Since he started writing about Bordeaux in the 1980s, Stephen Brook has witnessed fundamental stylistic shifts in the region’s wines. Here he reflects on the highs and lows, tastes and trends, of the past four decades...
Long before I started writing about Bordeaux wines, I was buying and drinking them, seeking out bottles from less fashionable vintages, such as 1979, that I could afford. By the time the famous 1982 vintage was released I was beginning to scribble, and attended some tastings of those wines. It divided opinion at the time. ‘Too Californian!’ sniffed some British wine merchants, unused to the aromas of ripe fruit. But wine writers, an emerging breed back then, were more positive, and they were right. The 1982s were delicious and beguiling, a reminder that Bordeaux in a top year didn’t have to be mean and lean.
Moreover, the 1980s would prove a fine decade for claret, with nimble 1983s, enchanting 1985s, superb 1989s, and more controversial vintages such as 1986 and 1988. In those years the wine trade and wine-fanciers were still impressed by overt tannins, although the lumbering 1975s (with some exceptions) should have sounded a warning.
Scroll down to see Brook’s comparative tasting notes and scores for a range of Bordeaux wines
I was impressed by the 1986s – such density and structure! – and I was not alone. I lashed out on a top St-Estèphe from that year, and sold the case 15 years later, fearing it would never mellow enough to be enjoyable. Many 1988s were austere, even tough, and it took the precocious vintage of 1989, followed by the great 1990s, to remind us that fine claret was not a monument but a source of the utmost vinous pleasure.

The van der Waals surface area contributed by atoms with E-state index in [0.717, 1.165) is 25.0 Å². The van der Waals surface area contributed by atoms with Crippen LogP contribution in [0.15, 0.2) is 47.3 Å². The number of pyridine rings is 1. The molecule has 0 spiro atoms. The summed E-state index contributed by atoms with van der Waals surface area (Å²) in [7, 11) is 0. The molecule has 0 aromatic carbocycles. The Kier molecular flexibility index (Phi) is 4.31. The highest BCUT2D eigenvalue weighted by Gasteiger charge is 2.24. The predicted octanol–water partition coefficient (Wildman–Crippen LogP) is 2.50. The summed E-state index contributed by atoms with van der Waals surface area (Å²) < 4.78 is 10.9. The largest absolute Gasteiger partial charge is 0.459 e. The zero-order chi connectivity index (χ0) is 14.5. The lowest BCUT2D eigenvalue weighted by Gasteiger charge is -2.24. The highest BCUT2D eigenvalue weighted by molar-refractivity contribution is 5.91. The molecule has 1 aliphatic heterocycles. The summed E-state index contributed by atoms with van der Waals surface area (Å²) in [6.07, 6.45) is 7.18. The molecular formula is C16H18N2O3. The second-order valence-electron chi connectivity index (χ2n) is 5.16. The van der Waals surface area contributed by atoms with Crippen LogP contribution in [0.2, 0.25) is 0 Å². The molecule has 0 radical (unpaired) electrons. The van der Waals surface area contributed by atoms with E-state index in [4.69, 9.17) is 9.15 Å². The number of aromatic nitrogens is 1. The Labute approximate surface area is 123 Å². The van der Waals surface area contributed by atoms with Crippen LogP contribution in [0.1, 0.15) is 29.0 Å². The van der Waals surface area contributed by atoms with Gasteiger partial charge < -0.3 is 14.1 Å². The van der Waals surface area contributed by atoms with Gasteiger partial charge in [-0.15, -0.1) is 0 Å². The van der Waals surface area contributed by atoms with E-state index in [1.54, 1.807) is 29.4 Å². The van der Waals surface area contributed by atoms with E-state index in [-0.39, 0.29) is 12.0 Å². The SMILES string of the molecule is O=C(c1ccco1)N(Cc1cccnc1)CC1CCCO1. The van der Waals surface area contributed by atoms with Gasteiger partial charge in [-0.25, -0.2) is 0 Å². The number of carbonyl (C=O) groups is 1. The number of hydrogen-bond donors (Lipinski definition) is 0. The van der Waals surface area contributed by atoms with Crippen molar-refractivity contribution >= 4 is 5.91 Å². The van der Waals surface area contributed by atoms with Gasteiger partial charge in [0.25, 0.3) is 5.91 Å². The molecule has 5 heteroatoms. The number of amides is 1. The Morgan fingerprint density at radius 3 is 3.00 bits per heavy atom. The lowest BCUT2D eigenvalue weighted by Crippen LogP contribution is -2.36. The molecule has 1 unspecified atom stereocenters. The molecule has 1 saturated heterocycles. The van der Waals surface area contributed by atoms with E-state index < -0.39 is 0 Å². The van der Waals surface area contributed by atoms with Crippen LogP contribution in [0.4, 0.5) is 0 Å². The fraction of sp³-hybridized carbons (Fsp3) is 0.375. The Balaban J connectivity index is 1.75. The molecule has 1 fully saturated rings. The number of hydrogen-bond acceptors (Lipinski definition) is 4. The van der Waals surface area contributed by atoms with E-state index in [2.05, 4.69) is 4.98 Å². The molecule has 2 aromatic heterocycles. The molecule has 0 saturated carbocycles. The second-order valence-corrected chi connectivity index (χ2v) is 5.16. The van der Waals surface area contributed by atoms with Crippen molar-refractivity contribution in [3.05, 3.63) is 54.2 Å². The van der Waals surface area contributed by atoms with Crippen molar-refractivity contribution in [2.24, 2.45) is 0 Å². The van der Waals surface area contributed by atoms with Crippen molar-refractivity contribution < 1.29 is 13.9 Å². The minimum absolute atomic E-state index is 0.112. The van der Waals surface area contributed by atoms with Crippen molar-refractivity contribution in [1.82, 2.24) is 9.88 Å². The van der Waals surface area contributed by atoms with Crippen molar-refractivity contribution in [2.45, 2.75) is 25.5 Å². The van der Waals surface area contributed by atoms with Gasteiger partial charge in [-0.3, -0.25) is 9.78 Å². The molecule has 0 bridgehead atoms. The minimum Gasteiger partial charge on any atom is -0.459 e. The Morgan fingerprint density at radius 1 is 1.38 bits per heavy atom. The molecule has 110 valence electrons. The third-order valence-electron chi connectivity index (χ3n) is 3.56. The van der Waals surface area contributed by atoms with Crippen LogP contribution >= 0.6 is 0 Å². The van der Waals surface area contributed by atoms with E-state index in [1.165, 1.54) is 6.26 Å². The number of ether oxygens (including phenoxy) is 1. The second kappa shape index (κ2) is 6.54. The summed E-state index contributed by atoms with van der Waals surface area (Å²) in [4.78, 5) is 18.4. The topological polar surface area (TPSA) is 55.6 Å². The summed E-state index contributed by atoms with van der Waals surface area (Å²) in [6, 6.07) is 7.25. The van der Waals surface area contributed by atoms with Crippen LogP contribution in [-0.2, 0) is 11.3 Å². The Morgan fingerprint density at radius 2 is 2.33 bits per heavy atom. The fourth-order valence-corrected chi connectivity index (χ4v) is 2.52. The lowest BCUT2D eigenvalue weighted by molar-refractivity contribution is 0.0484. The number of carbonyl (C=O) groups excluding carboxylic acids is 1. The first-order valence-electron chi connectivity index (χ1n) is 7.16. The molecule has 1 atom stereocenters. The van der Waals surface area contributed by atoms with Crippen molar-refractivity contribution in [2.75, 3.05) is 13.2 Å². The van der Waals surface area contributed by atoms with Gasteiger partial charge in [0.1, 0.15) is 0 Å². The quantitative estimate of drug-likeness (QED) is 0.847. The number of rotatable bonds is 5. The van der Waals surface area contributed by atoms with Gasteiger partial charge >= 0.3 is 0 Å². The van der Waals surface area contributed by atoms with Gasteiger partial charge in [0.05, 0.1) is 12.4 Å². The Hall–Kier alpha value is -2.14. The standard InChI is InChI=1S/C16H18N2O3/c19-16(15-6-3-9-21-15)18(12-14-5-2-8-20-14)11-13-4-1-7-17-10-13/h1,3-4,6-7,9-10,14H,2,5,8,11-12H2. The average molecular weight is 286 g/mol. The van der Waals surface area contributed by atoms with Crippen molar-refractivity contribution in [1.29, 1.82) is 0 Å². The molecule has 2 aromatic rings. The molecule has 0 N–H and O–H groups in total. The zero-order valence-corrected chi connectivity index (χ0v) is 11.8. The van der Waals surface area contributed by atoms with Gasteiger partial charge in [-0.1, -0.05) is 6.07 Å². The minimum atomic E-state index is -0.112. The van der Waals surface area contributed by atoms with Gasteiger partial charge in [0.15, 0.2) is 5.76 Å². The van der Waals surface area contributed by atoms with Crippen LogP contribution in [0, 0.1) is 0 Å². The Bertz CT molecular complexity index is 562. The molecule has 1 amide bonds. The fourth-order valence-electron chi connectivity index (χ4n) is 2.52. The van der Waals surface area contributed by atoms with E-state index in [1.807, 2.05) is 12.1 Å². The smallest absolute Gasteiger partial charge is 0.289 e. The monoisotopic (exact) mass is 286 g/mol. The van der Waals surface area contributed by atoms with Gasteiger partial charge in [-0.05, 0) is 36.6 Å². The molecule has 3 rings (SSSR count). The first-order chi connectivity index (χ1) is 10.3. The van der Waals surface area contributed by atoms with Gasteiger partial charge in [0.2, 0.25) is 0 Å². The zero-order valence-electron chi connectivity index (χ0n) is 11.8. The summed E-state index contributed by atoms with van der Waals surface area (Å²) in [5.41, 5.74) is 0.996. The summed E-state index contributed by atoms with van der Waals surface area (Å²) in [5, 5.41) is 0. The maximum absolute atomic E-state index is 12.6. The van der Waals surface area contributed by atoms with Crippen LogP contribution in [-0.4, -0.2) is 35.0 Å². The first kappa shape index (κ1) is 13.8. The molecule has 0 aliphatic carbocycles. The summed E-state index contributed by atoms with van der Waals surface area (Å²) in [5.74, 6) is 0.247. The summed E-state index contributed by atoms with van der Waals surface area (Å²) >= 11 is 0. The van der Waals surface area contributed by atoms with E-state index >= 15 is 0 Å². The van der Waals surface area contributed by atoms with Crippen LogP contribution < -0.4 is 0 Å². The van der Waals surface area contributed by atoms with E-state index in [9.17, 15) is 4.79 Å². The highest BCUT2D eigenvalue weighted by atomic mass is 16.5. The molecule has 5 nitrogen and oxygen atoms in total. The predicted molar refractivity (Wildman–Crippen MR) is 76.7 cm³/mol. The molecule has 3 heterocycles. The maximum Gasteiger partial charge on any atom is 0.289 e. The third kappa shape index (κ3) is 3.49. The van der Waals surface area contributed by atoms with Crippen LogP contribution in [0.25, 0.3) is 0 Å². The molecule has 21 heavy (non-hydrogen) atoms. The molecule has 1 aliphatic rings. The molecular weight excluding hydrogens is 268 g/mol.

That pair of vintages set the pattern for the decades to follow. There were unlovely exceptions such as 1992 and 1993, but the successful vintages – however different from each other – showed a riper, more succulent interpretation of red Bordeaux. There were two explanations for this. The first is the slow march of global warming: flowering was beginning earlier, yields were gradually reduced, and the harvest was focused on obtaining the ripest fruit, not on bringing in the crop as rapidly as possible.
And then there was the simultaneous rise of the consultant and the wine critic, both separately and in tandem. Robert Parker Jr, then in his prime, favoured optimal ripeness, and although that was sometimes pushed a bit too far for my taste, he was right to do so. His friend, the consultant Michel Rolland, thought the same way. Operating mostly in the Merlot-dominated Right Bank, he was prepared to tolerate some raisining at harvest if it ensured opulence and sensuality in the finished wines. Their informal alliance did establish a dominant style, although some questioned whether these super-ripe wines would age well. However, the public loved them, and only some connoisseurs and investors were greatly concerned about whether the wines would last three decades or more.